Is space no longer the place for neo-disco?
Everyone agrees that disco is alive and proliferating. But is it devolving from au courant status into something that deserves the 21st century version of a stadium vinyl bonfire? Genres are vague in the realm of electronic music, and disco has become almost as ubiquitous and generic an overarching tag as techno. The neo-disco banner now stretches from the Fire Island revivalism of Hercules and Love Affair, and Escort to the cosmic expeditions of Lindstrom and his disciples. Clearly, it must be made of something synthetic.
Between the flaming diva pageantry of Hercules and the heterosexual prog geekery of Hans-Peter, one finds the languid romantic intellectualism of Morgan Geist. In recent interviews, Geist questions contemporary disco's existence, though his rarity compilation Unclassics (Environ, 2004) and his work with Metro Area have played a major role in its formation. Yet technically speaking, he's right. His new Double Night Time (Environ) kicks off with "Detroit," where instead of disco, the North American home of techno is evoked. Still, austerity aside, "Detroit" is a techno track as much as it's a disco track, meaning not very. It is new romantic: an effete little brother of butch post-punk and femme disco, with a Motor City radio DJ heart that belongs to Mike Halloran as much as the Electrifying Mojo.
The late avant-disco pioneer Arthur Russell is often invoked in relation to Geist, but Double Night Time is cooler and more reserved. Guest vocalist Kelley Polar doesn't croon with the mannered zeal that defines his own 2008 venture away from Metro Area, I Need You to Hold on While the Sky Is Falling (Environ). In fact, he's hard to differentiate from the album's other mannered vocalist, Jeremy Greenspan of the Junior Boys. While Russell's music is cerebral, his tenor never seems detached. In contrast, when Greenspan declares that he wants to cry during "Most of All," it comes across as a come-on. That doesn't mean it isn't seductive, though, and Geist's chiming sound reaches a chilly peak on the low-key yet bravura relationship post-op "Ruthless City."
Lindstrom's first proper solo album after a compilation, and a full-length collaboration with Prins Thomas is a different neo-disco creature. Whereas Geist presents nine pop-inflected compositions in less than 50 minutes, Where You Go I Go Too (Smalltown Supersound) stretches three tracks to nearly an hour. Where exactly does Lindstrom go on the 29-minute title track? To my ears, he disappears into a Tangerine Dream and reemerges as Cerrone: a whirligig melody that echoes the motif of Cerrone's 1978 disco classic "Supernature" adds whimsy to wave upon wave of arpeggio. But what do I know? One local music shop detractor has compared Lindstrom's latest to the sounds of Paul Lekakis, the actor-model-vocalist who brought the world "Boom Boom (Let's Go Back to My Room)."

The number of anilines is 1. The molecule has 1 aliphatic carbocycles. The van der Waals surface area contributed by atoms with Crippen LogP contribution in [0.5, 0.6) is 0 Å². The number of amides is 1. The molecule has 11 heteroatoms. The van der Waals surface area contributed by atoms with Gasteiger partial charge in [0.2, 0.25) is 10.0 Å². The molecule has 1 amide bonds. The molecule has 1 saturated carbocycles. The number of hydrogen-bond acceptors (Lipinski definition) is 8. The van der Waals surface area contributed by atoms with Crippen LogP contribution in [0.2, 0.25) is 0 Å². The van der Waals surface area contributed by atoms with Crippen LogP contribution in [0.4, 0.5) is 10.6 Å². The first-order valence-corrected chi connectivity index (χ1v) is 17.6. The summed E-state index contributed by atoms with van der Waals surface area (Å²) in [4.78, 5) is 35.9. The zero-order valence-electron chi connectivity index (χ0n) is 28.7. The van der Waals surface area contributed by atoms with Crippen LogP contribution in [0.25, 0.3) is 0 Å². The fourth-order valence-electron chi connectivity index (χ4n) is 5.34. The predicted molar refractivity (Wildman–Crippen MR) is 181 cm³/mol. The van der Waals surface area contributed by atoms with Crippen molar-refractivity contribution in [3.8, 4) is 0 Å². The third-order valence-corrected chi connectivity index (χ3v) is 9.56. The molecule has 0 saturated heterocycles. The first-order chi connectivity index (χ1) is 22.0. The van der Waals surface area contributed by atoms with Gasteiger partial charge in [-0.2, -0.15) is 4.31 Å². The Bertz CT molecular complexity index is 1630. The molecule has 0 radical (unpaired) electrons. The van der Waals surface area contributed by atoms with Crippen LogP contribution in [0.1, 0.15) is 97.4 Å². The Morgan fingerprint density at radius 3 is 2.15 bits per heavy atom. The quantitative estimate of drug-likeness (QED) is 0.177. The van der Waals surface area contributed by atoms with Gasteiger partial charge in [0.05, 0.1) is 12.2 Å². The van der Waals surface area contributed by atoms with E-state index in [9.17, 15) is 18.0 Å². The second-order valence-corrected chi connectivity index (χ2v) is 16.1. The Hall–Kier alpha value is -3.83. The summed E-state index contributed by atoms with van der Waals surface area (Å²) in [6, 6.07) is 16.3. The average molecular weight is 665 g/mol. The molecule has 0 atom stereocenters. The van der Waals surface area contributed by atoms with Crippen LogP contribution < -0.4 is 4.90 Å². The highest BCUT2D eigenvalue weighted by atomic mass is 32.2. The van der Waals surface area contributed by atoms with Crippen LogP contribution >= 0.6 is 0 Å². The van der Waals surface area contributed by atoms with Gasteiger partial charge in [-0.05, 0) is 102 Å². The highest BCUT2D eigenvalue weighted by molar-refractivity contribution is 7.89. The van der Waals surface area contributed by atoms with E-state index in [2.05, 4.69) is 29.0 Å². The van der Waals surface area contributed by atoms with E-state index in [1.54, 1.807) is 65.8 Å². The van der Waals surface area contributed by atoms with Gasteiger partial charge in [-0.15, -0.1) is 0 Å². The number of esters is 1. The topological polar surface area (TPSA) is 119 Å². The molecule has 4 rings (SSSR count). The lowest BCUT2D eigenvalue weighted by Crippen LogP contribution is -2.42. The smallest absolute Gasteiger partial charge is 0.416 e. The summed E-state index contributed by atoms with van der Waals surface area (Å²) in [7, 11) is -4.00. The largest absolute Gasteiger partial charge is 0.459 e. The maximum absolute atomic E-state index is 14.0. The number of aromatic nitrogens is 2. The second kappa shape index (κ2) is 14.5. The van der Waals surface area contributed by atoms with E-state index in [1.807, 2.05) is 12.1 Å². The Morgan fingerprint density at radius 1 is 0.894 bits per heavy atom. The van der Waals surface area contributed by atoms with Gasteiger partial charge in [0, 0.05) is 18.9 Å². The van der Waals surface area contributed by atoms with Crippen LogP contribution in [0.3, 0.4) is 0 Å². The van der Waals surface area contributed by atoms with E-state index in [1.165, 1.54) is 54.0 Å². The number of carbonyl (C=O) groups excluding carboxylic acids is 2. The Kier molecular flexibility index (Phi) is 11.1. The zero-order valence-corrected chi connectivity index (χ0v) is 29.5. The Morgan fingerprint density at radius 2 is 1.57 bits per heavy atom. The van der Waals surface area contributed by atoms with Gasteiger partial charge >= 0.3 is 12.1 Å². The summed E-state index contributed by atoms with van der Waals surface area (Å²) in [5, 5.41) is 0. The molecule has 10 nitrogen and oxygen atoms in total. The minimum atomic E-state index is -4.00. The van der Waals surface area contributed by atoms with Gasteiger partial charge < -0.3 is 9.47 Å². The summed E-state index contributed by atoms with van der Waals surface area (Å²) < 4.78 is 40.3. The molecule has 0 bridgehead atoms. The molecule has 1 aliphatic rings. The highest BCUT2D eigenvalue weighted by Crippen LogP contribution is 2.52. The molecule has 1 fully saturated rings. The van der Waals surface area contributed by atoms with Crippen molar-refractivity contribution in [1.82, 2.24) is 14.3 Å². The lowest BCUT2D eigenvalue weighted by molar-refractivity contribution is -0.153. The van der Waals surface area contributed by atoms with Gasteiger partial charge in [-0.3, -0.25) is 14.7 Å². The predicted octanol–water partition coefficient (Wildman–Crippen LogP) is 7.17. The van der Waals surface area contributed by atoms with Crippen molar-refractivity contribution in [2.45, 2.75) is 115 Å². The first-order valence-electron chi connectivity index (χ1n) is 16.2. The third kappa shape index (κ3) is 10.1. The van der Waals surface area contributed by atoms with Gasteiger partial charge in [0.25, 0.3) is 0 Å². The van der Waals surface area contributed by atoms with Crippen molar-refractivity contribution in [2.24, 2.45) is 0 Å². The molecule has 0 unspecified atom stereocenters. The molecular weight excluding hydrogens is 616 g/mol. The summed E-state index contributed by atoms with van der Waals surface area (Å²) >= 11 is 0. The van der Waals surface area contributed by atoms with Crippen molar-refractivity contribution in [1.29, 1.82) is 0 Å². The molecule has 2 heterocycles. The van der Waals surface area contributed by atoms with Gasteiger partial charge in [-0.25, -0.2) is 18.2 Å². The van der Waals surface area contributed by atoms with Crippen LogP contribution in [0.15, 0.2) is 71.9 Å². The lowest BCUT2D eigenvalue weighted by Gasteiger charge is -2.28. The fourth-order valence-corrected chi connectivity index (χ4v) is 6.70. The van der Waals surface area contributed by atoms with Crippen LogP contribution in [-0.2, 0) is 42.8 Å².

On Hatchback's Colours of the Sun (Lo Recordings), San Francisco's Sam Grawe steers clear of any Lekakis-isms, though arpeggio for arpeggio, there's a definite Lindstrom-on-ludes feel to the penultimate track, "White Diamond." Hatchback drives right up to the exact spot a couch at the edge of a dancefloor? where disco slips off the term cosmic disco. Grawe knows krautrock and cosmiche music inside out, but like his pal Daniel Judd of Sorcerer, he's at his best crafting soundtracks for cheesy movies that don't exist but should. "Closer to Forever" is exquisite, and "Jetlag" is a slab of montage funk that could make Harold Faltermeyer jealous and even get David Hasselhoff to stop eating burgers off the floor.
If neo-disco and its cosmic substrata are courting a backlash the size of Paul Lekakis' glutes, it's because of an onslaught of opportunistic comps with "space" or "disco" in their titles. Especially when placed in close proximity to one another, those words along with "Balearic" are surefire groan inducers. Yet there are always a few exceptions to the rule. One is Cosmic Disco?! Cosmic Rock!!! (Eskimo), a mix co-created by the man who invented cosmic disco, Italian DJ Daniele Baldelli. While it doesn't approach the euphoria of Baldelli's 2007 Baia degli Angeli mixes, its strictly '80s sources further proof that neo-disco is new romantic include some eccentric pleasures, especially "Ulster Defense," perhaps the world's first and only pro-IRA dancefloor anthem.
Likewise, Alexis Le Tan and Jess' Space Oddities (Permanent Vacation) transcends a generic title through a combo of irreverence and dedication that's as rare as any of the European library grooves it rediscovers. The bloodless boogie of a track titled "Cloning" is hypnotic. Better still is "Black Safari," an electronic answer to Moondog's jungle-sound freakout "Big Cat." If a 1977 disco track can cast its net wide enough to capture Moondog and roaring elephants and growling tigers, then surely a 2008 neo-disco track can find a sense of humor within its vast cosmic or retro-homo space. In fact, that's exactly what 21st century disco will require to escape the hipster equivalent of a stadium bonfire. *